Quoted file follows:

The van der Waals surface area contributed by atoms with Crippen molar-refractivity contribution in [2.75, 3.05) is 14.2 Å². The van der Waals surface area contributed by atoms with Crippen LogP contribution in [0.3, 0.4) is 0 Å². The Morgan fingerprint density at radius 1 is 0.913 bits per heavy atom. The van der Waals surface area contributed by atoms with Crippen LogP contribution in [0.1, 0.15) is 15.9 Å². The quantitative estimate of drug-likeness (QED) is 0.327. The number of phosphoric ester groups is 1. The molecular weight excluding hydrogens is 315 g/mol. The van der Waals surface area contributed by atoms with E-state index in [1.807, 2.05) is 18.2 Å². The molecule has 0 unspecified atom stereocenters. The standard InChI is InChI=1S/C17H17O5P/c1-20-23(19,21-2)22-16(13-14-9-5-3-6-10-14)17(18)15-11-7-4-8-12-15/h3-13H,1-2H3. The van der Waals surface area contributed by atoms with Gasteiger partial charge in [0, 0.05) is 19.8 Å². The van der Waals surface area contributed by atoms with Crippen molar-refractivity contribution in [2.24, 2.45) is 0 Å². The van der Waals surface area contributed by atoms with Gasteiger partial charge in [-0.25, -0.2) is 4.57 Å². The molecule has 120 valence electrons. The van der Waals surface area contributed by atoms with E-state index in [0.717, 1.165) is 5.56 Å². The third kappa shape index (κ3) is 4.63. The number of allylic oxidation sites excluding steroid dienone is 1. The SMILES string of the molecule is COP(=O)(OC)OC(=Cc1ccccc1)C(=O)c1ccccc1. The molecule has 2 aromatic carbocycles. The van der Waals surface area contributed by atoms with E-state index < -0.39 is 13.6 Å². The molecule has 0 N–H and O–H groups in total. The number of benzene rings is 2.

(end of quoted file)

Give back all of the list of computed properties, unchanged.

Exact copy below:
The van der Waals surface area contributed by atoms with Crippen molar-refractivity contribution in [2.75, 3.05) is 14.2 Å². The van der Waals surface area contributed by atoms with Crippen LogP contribution in [0.3, 0.4) is 0 Å². The Morgan fingerprint density at radius 1 is 0.913 bits per heavy atom. The van der Waals surface area contributed by atoms with Crippen LogP contribution in [0.1, 0.15) is 15.9 Å². The quantitative estimate of drug-likeness (QED) is 0.327. The number of phosphoric ester groups is 1. The molecular weight excluding hydrogens is 315 g/mol. The van der Waals surface area contributed by atoms with E-state index in [1.807, 2.05) is 18.2 Å². The molecule has 0 unspecified atom stereocenters. The standard InChI is InChI=1S/C17H17O5P/c1-20-23(19,21-2)22-16(13-14-9-5-3-6-10-14)17(18)15-11-7-4-8-12-15/h3-13H,1-2H3. The van der Waals surface area contributed by atoms with Gasteiger partial charge in [0, 0.05) is 19.8 Å². The van der Waals surface area contributed by atoms with Crippen molar-refractivity contribution in [2.24, 2.45) is 0 Å². The van der Waals surface area contributed by atoms with Gasteiger partial charge in [-0.25, -0.2) is 4.57 Å². The molecule has 120 valence electrons. The van der Waals surface area contributed by atoms with E-state index in [0.717, 1.165) is 5.56 Å². The third kappa shape index (κ3) is 4.63. The number of allylic oxidation sites excluding steroid dienone is 1. The SMILES string of the molecule is COP(=O)(OC)OC(=Cc1ccccc1)C(=O)c1ccccc1. The molecule has 2 aromatic carbocycles. The van der Waals surface area contributed by atoms with E-state index < -0.39 is 13.6 Å². The molecule has 0 N–H and O–H groups in total. The number of benzene rings is 2.